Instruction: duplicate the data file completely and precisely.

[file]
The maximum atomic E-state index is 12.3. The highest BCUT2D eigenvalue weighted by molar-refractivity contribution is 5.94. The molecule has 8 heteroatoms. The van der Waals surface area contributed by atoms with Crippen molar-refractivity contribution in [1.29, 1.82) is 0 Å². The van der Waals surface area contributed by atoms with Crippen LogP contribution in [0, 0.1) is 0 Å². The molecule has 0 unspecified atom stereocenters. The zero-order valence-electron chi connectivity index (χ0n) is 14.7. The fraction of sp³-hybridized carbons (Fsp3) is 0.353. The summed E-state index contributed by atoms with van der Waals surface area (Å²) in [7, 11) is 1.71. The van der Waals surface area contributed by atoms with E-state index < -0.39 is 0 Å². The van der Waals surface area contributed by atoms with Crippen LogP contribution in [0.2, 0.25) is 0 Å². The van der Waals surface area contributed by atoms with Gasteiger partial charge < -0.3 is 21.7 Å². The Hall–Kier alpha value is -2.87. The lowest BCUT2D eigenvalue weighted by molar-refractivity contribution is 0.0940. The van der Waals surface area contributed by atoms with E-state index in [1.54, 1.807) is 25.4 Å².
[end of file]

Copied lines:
The maximum atomic E-state index is 12.3. The highest BCUT2D eigenvalue weighted by molar-refractivity contribution is 5.94. The molecule has 8 heteroatoms. The van der Waals surface area contributed by atoms with Crippen molar-refractivity contribution in [1.29, 1.82) is 0 Å². The van der Waals surface area contributed by atoms with Crippen LogP contribution in [0, 0.1) is 0 Å². The molecule has 0 unspecified atom stereocenters. The zero-order valence-electron chi connectivity index (χ0n) is 14.7. The fraction of sp³-hybridized carbons (Fsp3) is 0.353. The summed E-state index contributed by atoms with van der Waals surface area (Å²) in [7, 11) is 1.71. The van der Waals surface area contributed by atoms with E-state index < -0.39 is 0 Å². The van der Waals surface area contributed by atoms with Crippen LogP contribution in [0.2, 0.25) is 0 Å². The van der Waals surface area contributed by atoms with Gasteiger partial charge < -0.3 is 21.7 Å². The Hall–Kier alpha value is -2.87. The lowest BCUT2D eigenvalue weighted by molar-refractivity contribution is 0.0940. The van der Waals surface area contributed by atoms with E-state index in [1.54, 1.807) is 25.4 Å².